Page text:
Scientists with the Scripps Research Institute have directly converted adult mouse skin cells into beating heart cells, without using any stem cell intermediate, and without the laborious process of generating embryonic-like stem cells. Using a reprogramming process similar to that for induced pluripotent stem (iPS) cells, they were able to directly produce "spontaneously contracting patches" of heart cells in the lab. The research is published online in Nature Cell Biology.

The group used the same four genes ("Yamanaka factors") often used to make iPS cells, but switched off the gene activity after a few days, before the cells had a chance to become iPS cells. Then they stimulated the cells with factors to direct them into becoming cardiac-type cells.

According to Dr. Sheng Ding, senior author of the study:

In 11 days, we went from skin cells to beating heart cells in a dish. It was phenomenal to see.

"This work represents a new paradigm in stem cell reprogramming. We hope it helps overcome major safety and other technical hurdles currently associated with some types of stem cell therapies."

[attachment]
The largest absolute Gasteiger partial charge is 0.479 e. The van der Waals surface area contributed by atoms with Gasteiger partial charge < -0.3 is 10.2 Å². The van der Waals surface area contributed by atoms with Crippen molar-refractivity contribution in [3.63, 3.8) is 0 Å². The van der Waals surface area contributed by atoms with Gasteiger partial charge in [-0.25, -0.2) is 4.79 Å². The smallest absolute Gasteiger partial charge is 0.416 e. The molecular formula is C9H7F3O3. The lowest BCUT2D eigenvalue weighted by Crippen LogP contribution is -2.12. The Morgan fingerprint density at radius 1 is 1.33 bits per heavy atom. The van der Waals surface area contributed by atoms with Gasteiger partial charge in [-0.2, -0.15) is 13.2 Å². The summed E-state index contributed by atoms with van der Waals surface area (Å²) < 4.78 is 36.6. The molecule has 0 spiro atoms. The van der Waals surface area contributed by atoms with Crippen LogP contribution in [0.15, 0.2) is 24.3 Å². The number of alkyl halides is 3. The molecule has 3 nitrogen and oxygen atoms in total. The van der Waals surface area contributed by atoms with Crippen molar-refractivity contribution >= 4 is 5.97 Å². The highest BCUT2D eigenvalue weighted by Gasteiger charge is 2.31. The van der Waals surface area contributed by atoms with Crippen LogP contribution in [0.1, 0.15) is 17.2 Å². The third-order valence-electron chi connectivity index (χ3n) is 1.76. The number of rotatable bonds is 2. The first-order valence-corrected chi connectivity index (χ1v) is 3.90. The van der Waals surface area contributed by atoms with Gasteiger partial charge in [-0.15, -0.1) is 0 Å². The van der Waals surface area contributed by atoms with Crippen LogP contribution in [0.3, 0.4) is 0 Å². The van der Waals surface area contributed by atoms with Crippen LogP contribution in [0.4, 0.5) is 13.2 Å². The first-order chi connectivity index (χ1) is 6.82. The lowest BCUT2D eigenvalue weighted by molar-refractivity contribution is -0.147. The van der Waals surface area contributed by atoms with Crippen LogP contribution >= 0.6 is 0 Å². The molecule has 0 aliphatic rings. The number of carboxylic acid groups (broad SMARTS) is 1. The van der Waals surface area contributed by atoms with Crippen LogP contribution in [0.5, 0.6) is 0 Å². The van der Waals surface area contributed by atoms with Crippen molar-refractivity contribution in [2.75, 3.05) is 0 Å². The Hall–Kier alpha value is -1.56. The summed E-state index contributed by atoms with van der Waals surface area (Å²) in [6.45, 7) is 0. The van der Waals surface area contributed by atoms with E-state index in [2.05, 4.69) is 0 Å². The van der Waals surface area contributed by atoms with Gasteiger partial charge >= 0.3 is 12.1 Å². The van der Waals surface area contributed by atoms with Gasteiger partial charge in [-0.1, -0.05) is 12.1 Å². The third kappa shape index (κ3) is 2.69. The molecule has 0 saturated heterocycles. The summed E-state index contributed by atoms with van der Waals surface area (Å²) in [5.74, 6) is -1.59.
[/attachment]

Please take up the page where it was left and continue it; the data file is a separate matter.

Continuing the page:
The worrisome type of stem cells is pluripotent stem cells, i.e., embryonic stem cells, which have a propensity to grow out of control and form tumors.

Back in 2009, similar story titles (converting skin to beating heart cells) appeared when a group used skin cells to make human iPS cells (pluripotent, embryonic-like stem cells), then turned those iPS cells into cardiomyoctyes in culture. But because of the embryonic-like nature of iPS cells, their practical application for patient transplant is in doubt. When pluripotent cells are injected in mice, they cause cancer-like growths.

Direct reprogramming, going from one cell type to another without forming a pluripotent stem cell, offers a way around the practical problems of pluripotent stem cells. Several other groups have shown the possibility of direct reprogramming to form various tissue types.

Meanwhile, adult stem cells have already successfully treated patients with chronic heart failure.